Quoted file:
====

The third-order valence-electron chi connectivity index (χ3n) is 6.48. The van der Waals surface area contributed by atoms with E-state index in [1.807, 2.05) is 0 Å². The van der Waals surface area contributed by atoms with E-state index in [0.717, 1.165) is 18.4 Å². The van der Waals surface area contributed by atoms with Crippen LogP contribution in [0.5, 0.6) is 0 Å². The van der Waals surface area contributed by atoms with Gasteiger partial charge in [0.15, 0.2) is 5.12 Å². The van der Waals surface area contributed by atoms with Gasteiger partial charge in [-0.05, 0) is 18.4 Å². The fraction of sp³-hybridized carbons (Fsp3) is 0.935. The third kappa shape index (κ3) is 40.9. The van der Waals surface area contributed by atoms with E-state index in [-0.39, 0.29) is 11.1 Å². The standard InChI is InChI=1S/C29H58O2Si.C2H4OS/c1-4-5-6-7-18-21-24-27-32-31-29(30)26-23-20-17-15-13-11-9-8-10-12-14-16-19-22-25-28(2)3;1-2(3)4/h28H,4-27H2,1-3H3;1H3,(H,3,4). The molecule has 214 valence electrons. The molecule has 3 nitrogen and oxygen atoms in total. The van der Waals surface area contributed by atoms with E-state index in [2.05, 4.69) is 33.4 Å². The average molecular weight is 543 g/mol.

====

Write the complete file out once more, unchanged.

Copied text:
The third-order valence-electron chi connectivity index (χ3n) is 6.48. The van der Waals surface area contributed by atoms with E-state index in [1.807, 2.05) is 0 Å². The van der Waals surface area contributed by atoms with E-state index in [0.717, 1.165) is 18.4 Å². The van der Waals surface area contributed by atoms with Crippen LogP contribution in [0.5, 0.6) is 0 Å². The van der Waals surface area contributed by atoms with Gasteiger partial charge in [0.15, 0.2) is 5.12 Å². The van der Waals surface area contributed by atoms with Gasteiger partial charge in [-0.05, 0) is 18.4 Å². The fraction of sp³-hybridized carbons (Fsp3) is 0.935. The third kappa shape index (κ3) is 40.9. The van der Waals surface area contributed by atoms with E-state index in [-0.39, 0.29) is 11.1 Å². The standard InChI is InChI=1S/C29H58O2Si.C2H4OS/c1-4-5-6-7-18-21-24-27-32-31-29(30)26-23-20-17-15-13-11-9-8-10-12-14-16-19-22-25-28(2)3;1-2(3)4/h28H,4-27H2,1-3H3;1H3,(H,3,4). The molecule has 214 valence electrons. The molecule has 3 nitrogen and oxygen atoms in total. The van der Waals surface area contributed by atoms with E-state index in [2.05, 4.69) is 33.4 Å². The average molecular weight is 543 g/mol.